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Reading Better With Shakespeare in the Bronx

February 18, 1989

NEW YORK (AP) _ In a city where teachers were being arrested and students caught with guns and drugs in the classroom, the kids at P.S. 153 learned to read better - a lot better.

Children’s editions of Shakespeare, a 20-minute book period after lunch and reading at home are part of an effort that began after pupils at the Bronx school came in 328th out of the city’s 661 elementary schools in May 1987.

On Friday, there was reason for celebration. The Board of Education announced Thursday that their scores made it to No. 9 on the 1988 test.

″It’s a wonderful feeling,″ said Natalie Lashley, a communication arts teacher. ″The fact that it comes at such a negative time might help us realize that the educational system can have a positive impact on children.″

Hundreds of kindergarten to fourth-grade performers held a black heritage celebration for parents and reporters at the clean, brick schoolhouse.

And the kids showed off their reading.

One child delivered Martin Luther King’s ″I Have a Dream″ speech, another recited poetry by Langston Hughes, a third the words of abolitionist Frederick Douglass. They danced to African rhythms and sang ″We Shall Overcome.″

″My children took the results very matter-of-factly,″ said Janet Andres, a fourth-grade teacher. ″They’re very sophisticated. They’re used to doing well. They have very good egos.″

Most of the 501 children come from a cluster of middle-class high-rises called Co-Op City in the northern Bronx. The school is 64 percent black, 19 percent Hispanic, 16 percent white and 1 percent Asian.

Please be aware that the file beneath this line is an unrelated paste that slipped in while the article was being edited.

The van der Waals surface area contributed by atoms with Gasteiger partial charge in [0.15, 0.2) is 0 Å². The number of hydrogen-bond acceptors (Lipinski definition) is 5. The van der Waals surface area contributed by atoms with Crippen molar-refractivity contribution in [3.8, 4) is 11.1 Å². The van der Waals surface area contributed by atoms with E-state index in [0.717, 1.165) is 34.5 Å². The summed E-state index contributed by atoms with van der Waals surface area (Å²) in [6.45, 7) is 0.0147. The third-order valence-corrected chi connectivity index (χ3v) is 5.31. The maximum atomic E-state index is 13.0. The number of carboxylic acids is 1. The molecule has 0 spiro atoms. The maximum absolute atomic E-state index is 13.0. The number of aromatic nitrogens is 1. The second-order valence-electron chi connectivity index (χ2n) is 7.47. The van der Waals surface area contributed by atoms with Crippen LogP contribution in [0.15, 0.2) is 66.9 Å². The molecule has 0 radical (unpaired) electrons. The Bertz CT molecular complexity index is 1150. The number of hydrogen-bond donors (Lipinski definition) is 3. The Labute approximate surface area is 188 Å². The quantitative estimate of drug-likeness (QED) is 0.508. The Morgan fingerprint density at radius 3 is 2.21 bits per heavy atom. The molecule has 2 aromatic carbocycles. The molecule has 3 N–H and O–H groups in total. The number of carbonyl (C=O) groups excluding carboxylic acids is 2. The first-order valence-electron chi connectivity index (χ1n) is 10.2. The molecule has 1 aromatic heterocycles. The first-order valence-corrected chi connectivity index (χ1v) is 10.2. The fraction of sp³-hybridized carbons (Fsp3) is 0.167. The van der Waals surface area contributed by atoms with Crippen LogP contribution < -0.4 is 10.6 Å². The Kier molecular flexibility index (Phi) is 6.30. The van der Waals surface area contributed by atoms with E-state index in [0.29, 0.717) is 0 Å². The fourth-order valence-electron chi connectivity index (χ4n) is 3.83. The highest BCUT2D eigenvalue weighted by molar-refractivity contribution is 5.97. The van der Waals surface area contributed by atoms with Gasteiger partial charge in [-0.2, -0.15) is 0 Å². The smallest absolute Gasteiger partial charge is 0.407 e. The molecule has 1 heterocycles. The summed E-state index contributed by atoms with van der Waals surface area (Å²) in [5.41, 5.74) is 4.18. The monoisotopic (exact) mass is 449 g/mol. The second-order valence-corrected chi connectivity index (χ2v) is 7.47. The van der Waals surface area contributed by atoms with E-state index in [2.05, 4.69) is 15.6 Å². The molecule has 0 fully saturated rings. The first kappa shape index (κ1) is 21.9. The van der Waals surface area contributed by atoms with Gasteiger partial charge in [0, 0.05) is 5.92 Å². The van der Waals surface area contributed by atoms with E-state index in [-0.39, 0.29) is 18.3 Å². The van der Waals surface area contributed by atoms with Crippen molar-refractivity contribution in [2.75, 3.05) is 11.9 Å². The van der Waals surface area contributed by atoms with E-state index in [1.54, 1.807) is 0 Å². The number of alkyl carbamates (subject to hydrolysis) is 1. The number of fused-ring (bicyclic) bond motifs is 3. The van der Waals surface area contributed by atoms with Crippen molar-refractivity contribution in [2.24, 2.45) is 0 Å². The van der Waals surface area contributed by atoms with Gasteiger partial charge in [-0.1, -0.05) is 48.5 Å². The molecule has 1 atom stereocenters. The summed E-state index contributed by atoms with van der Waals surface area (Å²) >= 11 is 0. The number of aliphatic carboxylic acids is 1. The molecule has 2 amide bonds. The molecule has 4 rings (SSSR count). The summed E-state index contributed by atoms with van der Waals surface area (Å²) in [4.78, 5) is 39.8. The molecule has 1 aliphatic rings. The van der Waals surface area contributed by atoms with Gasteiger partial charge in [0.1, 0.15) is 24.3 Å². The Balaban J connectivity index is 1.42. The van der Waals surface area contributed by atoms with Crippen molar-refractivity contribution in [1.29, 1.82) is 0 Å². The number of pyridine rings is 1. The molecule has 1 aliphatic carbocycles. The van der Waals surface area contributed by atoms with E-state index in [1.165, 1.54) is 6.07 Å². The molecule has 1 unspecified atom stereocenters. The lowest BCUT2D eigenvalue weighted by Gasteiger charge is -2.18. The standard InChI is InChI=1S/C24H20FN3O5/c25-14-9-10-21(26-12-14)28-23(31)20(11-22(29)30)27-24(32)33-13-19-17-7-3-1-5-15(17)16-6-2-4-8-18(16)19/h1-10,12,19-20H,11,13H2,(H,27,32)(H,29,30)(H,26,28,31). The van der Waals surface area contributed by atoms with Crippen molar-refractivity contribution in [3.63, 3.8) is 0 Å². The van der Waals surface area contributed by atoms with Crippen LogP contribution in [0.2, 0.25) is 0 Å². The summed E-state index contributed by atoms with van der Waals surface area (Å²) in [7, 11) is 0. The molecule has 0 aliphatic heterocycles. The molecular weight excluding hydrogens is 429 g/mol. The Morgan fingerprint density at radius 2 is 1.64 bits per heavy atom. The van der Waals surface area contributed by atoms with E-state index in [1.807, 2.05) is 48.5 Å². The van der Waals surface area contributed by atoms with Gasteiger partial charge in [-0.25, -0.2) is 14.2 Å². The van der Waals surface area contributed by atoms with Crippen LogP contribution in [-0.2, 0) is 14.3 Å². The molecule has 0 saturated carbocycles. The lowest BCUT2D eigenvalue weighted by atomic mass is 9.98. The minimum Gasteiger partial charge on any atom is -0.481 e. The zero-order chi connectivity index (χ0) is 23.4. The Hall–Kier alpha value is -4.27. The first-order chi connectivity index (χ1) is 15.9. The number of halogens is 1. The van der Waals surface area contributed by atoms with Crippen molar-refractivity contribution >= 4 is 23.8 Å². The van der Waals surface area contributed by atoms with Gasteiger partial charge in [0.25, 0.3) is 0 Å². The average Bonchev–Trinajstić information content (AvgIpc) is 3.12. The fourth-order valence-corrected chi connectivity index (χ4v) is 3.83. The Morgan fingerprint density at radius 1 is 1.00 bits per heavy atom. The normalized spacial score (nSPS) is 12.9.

It is near a district where a school principal and school board members were arrested last year on drug charges. At other Bronx schools, reading scores sagged as crack dealers worked the schoolyards and authorities emptied kids’ pockets of knives and guns.

But P.S. 153 was the standout among New York’s elementary schools. In 1988, 94.7 percent of its pupils were reading at or above their grade level, compared to 64.5 percent the previous year. The average improvement for pupils citywide was only from 62.7 percent to 63.6 percent.

The school, also known as the Helen Keller School, had always done well in math scores, but not so well in reading.

Last year, P.S. 153 went into action with:

-A new language arts program, including reading classics in children’s editions. The works include Shakespeare’s ″Hamlet″ and Jules Verne’s ″20,000 Leagues Under the Sea.″

-Teacher trainers, who monitor classes and give individual advice.

-Parental involvement, including regular meetings to ensure that children also read at home.

-Independent pupil projects, such as participation in the National Aeronautics and Space Administration’s Young Astronauts Program.

-Incorporation of reading into all subjects.

″We emphasize writing and reading across the curriculum,″ Andres said. ″Our math scores correlate with our reading scores - otherwise children have problems solving math problems because they can’t read well enough to understand them. Children are doing reading all through the day.″

P.S. 153 also has a human touch.

″We have excellent parent participation,″ Andres said. ″I can’t think of a time when I did not get immediate response.″

Principal Beverly Taylor said the pupils’ success prompted her to launch a ″gifted education″ program this year, including computer training for every pupil in the school.

Pupils took the annual reading test in May, and only districtwide results of the 1988 test had been released before Thursday.

Ranked No. 1 was a school in Harlem that enrolls gifted fourth-graders. By contrast, another Bronx school, P.S. 46, ranked last on the list of elementary schools, with only 30 percent of its pupils able to read at their grade level.

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